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Why use Google reverse image search?

There are many reasons why you might want to use Google reverse image search. The first is curiosity, it is what drives the internet anyway and it is no different for images. You can also use Google reverse image search to identify SEO opportunities, digital marketing, image analysis and copyright protection.

Identify SEO opportunities

If you create an image or infographic and share it on the internet, it is useful to find out exactly who uses it and where. While most publishers will offer a backlink in return for free use, not everyone will follow the rules. Use Google reverse image search to identify those and request the backlinks that are rightfully yours.

Digital marketing

Digital marketing is all about standing out from the crowd. If you’re creating evergreen or standout content it is useful to check that it is truly original. Performing a quick Google reverse image search on the images you plan to use before publishing will ensure that every aspect of your content is the first of its kind. That counts for a lot!

Image analysis

In the same vein as digital marketing, it is useful to check images before publishing them to avoid any negative feedback. For example, say you’re using an image of a teenage model for a youth brand’s website. You can perform a Google reverse image search to make sure the model isn’t linked to drugs, anorexia or any other negative publicity or connotation.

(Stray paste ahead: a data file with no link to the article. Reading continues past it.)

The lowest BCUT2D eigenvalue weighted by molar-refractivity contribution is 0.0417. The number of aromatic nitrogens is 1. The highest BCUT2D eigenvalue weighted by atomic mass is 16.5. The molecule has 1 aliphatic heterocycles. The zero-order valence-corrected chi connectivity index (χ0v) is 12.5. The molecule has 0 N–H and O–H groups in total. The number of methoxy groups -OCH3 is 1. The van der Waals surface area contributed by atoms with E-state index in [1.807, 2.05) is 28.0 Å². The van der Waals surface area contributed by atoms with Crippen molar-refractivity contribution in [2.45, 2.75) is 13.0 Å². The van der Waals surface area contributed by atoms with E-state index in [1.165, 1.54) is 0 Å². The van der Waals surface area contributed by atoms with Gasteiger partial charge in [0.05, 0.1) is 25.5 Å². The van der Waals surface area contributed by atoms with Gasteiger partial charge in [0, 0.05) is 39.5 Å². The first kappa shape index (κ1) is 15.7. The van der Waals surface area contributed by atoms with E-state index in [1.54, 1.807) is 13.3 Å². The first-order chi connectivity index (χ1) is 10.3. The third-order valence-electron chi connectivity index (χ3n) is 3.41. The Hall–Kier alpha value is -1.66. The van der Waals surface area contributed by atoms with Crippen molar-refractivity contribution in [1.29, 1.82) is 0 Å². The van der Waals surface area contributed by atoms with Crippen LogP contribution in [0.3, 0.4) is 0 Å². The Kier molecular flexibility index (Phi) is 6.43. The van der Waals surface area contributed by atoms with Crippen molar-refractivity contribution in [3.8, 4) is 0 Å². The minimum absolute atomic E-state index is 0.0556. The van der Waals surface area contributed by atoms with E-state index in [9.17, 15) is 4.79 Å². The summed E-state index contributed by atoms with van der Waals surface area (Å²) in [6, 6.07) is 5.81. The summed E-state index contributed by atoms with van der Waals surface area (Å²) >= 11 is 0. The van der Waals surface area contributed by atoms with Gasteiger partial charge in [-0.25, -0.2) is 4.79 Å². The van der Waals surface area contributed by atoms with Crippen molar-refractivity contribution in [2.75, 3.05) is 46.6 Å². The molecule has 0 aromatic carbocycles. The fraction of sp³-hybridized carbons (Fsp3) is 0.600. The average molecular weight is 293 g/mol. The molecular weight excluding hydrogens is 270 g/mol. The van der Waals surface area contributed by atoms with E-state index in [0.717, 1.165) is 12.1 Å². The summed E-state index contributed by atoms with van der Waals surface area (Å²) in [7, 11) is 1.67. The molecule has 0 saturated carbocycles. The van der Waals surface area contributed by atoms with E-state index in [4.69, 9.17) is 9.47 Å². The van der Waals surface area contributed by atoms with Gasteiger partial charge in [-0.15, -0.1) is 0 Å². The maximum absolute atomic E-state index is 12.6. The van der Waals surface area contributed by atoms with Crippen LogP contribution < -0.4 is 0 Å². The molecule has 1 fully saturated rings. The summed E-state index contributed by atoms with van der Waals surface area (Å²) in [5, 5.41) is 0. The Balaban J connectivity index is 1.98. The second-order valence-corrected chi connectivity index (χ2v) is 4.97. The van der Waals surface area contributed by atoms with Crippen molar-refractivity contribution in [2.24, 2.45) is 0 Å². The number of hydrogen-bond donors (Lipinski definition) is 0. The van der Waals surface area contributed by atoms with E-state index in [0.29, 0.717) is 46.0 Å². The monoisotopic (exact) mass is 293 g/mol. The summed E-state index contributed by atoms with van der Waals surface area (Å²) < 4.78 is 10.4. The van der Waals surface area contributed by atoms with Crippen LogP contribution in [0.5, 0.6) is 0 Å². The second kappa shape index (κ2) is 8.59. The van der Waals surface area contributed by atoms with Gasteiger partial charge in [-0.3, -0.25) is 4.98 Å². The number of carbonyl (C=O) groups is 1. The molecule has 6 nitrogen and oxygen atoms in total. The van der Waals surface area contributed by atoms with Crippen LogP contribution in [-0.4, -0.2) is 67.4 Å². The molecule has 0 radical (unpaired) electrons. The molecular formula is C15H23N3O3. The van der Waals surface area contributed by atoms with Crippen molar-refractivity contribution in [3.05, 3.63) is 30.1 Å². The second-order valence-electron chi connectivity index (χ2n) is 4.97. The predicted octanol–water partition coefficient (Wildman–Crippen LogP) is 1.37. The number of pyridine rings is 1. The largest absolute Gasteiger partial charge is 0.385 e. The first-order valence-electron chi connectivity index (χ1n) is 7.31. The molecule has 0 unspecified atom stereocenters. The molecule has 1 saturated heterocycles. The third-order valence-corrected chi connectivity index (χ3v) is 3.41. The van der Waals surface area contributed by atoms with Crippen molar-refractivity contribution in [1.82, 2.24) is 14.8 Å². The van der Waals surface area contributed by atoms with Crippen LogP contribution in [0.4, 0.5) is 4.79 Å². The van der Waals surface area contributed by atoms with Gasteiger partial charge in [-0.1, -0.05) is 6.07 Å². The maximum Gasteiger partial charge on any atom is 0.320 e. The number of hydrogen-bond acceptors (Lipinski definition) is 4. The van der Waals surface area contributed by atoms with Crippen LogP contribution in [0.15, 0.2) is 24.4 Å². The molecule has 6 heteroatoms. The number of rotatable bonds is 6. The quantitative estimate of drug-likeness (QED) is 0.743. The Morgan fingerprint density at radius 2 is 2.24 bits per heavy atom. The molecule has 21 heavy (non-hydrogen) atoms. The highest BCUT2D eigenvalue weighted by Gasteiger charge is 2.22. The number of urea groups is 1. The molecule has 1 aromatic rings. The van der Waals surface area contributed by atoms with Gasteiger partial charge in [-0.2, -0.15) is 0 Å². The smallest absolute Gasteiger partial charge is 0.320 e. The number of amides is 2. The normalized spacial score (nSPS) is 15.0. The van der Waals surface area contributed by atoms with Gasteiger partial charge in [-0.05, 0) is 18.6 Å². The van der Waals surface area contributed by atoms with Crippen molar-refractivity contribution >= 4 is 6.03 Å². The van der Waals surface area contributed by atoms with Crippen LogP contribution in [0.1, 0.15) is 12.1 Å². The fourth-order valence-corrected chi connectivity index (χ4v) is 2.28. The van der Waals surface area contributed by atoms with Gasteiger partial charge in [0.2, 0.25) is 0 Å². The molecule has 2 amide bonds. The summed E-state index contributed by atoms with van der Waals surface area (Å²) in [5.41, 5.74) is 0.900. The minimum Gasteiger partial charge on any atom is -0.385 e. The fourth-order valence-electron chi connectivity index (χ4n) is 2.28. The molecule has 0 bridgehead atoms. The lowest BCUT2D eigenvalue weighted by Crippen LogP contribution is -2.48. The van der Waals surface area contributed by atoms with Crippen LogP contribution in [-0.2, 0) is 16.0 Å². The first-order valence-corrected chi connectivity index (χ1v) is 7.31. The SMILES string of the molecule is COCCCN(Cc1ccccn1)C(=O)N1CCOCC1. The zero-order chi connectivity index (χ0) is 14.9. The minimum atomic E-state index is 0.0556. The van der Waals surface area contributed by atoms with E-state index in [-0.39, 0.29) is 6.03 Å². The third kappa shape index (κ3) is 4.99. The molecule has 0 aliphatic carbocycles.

Copyright protection

Performing a Google reverse image search to protect your copyright is huge for photographers, graphic artists and many people in the creative world. There is nothing more frustrating than creating a piece of work for sale only for someone to copy it and use it without your permission. Find out where your image is being used and you can take appropriate action.

Personal reasons

There are also more personal reasons why someone might want to perform a Google reverse image search. A buddy of mine performed such a search on his girlfriend who he suspected of cheating. He found her image on a couple of adult dating and hookup sites with a current profile and was able to move on before it got messy.

Finally, with the rise of identity theft and hacking, many internet users are performing Google reverse image searches on their social media profile pictures, Facebook albums and many personal images they host online. This can help prevent you being impersonated or being implicated in something nefarious.

Google reverse image search is a valuable tool for creatives, copyright holders and the curious among us. There are many reasons why you might want to use the tool but at least now you know how to use it. Like text search, Google reverse image search is simple and very effective.

Have you used Google reverse image search? Found out anything interesting? Did it get you where you needed to go? Tell us about your experience below!

Posted by Jamie on December 1, 2016